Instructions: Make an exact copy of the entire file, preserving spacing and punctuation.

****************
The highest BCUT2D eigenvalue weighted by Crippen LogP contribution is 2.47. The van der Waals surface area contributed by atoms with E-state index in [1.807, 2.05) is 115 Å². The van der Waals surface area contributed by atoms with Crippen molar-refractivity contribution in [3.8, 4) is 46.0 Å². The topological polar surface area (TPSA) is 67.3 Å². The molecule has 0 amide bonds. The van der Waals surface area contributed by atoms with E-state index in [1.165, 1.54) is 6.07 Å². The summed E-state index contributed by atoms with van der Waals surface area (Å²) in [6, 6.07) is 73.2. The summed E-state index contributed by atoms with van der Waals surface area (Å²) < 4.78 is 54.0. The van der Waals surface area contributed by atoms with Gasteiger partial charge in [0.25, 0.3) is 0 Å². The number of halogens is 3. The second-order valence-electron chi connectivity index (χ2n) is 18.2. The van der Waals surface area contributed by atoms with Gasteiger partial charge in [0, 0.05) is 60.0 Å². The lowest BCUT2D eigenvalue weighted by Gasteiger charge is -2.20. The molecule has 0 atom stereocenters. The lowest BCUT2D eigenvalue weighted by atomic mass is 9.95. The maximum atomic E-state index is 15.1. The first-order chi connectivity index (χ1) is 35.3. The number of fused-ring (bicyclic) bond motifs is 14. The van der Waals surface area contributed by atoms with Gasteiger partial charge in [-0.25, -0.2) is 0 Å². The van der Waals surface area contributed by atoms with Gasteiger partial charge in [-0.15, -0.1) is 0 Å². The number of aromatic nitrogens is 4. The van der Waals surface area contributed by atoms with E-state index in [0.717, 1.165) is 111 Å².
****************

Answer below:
The highest BCUT2D eigenvalue weighted by Crippen LogP contribution is 2.47. The van der Waals surface area contributed by atoms with E-state index in [1.807, 2.05) is 115 Å². The van der Waals surface area contributed by atoms with Crippen molar-refractivity contribution in [3.8, 4) is 46.0 Å². The topological polar surface area (TPSA) is 67.3 Å². The molecule has 0 amide bonds. The van der Waals surface area contributed by atoms with E-state index in [1.165, 1.54) is 6.07 Å². The summed E-state index contributed by atoms with van der Waals surface area (Å²) in [6, 6.07) is 73.2. The summed E-state index contributed by atoms with van der Waals surface area (Å²) < 4.78 is 54.0. The van der Waals surface area contributed by atoms with Gasteiger partial charge in [0.25, 0.3) is 0 Å². The number of halogens is 3. The second-order valence-electron chi connectivity index (χ2n) is 18.2. The van der Waals surface area contributed by atoms with Gasteiger partial charge in [0, 0.05) is 60.0 Å². The lowest BCUT2D eigenvalue weighted by Gasteiger charge is -2.20. The molecule has 0 atom stereocenters. The lowest BCUT2D eigenvalue weighted by atomic mass is 9.95. The maximum atomic E-state index is 15.1. The first-order chi connectivity index (χ1) is 35.3. The number of fused-ring (bicyclic) bond motifs is 14. The van der Waals surface area contributed by atoms with Gasteiger partial charge in [-0.25, -0.2) is 0 Å². The van der Waals surface area contributed by atoms with Gasteiger partial charge in [-0.15, -0.1) is 0 Å². The number of aromatic nitrogens is 4. The van der Waals surface area contributed by atoms with E-state index in [0.717, 1.165) is 111 Å².